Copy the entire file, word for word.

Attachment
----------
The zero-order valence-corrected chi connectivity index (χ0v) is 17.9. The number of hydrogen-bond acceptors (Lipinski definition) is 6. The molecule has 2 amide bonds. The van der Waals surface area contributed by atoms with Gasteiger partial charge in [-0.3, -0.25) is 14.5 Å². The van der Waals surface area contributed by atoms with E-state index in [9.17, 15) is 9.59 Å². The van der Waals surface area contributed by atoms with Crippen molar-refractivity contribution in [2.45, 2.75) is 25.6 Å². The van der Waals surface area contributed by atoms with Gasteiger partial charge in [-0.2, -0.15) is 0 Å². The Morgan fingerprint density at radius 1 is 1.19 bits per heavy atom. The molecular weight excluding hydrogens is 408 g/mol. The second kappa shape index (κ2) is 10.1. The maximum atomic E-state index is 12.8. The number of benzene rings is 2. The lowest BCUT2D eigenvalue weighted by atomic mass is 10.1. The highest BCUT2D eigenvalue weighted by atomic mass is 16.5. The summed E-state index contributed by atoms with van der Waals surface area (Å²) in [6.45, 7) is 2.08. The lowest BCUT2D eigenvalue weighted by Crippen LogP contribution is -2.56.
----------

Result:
The zero-order valence-corrected chi connectivity index (χ0v) is 17.9. The number of hydrogen-bond acceptors (Lipinski definition) is 6. The molecule has 2 amide bonds. The van der Waals surface area contributed by atoms with Gasteiger partial charge in [-0.3, -0.25) is 14.5 Å². The van der Waals surface area contributed by atoms with E-state index in [9.17, 15) is 9.59 Å². The van der Waals surface area contributed by atoms with Crippen molar-refractivity contribution in [2.45, 2.75) is 25.6 Å². The van der Waals surface area contributed by atoms with Gasteiger partial charge in [-0.2, -0.15) is 0 Å². The Morgan fingerprint density at radius 1 is 1.19 bits per heavy atom. The molecular weight excluding hydrogens is 408 g/mol. The second kappa shape index (κ2) is 10.1. The maximum atomic E-state index is 12.8. The number of benzene rings is 2. The lowest BCUT2D eigenvalue weighted by atomic mass is 10.1. The highest BCUT2D eigenvalue weighted by atomic mass is 16.5. The summed E-state index contributed by atoms with van der Waals surface area (Å²) in [6.45, 7) is 2.08. The lowest BCUT2D eigenvalue weighted by Crippen LogP contribution is -2.56.